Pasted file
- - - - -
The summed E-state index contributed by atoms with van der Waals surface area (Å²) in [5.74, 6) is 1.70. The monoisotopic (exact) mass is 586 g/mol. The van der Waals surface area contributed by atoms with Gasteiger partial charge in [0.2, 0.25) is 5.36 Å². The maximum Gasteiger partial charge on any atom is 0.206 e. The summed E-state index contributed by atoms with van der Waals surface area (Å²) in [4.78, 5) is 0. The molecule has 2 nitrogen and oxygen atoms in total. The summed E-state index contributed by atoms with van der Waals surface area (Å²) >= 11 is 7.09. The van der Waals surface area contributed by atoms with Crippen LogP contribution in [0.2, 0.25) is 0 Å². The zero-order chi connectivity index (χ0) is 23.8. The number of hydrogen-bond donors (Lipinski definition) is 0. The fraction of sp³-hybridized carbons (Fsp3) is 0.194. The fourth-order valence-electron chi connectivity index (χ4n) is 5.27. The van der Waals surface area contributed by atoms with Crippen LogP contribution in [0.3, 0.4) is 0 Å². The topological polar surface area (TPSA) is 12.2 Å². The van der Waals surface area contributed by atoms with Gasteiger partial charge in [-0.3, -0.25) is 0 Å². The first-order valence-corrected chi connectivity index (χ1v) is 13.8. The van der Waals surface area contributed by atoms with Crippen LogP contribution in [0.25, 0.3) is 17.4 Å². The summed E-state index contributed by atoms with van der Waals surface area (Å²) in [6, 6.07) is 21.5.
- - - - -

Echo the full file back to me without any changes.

The summed E-state index contributed by atoms with van der Waals surface area (Å²) in [5.74, 6) is 1.70. The monoisotopic (exact) mass is 586 g/mol. The van der Waals surface area contributed by atoms with Gasteiger partial charge in [0.2, 0.25) is 5.36 Å². The maximum Gasteiger partial charge on any atom is 0.206 e. The summed E-state index contributed by atoms with van der Waals surface area (Å²) in [4.78, 5) is 0. The molecule has 2 nitrogen and oxygen atoms in total. The summed E-state index contributed by atoms with van der Waals surface area (Å²) >= 11 is 7.09. The van der Waals surface area contributed by atoms with Crippen LogP contribution in [0.2, 0.25) is 0 Å². The zero-order chi connectivity index (χ0) is 23.8. The number of hydrogen-bond donors (Lipinski definition) is 0. The fraction of sp³-hybridized carbons (Fsp3) is 0.194. The fourth-order valence-electron chi connectivity index (χ4n) is 5.27. The van der Waals surface area contributed by atoms with Crippen LogP contribution in [0.3, 0.4) is 0 Å². The topological polar surface area (TPSA) is 12.2 Å². The van der Waals surface area contributed by atoms with Gasteiger partial charge in [-0.3, -0.25) is 0 Å². The first-order valence-corrected chi connectivity index (χ1v) is 13.8. The van der Waals surface area contributed by atoms with Crippen LogP contribution in [0.25, 0.3) is 17.4 Å². The summed E-state index contributed by atoms with van der Waals surface area (Å²) in [6, 6.07) is 21.5.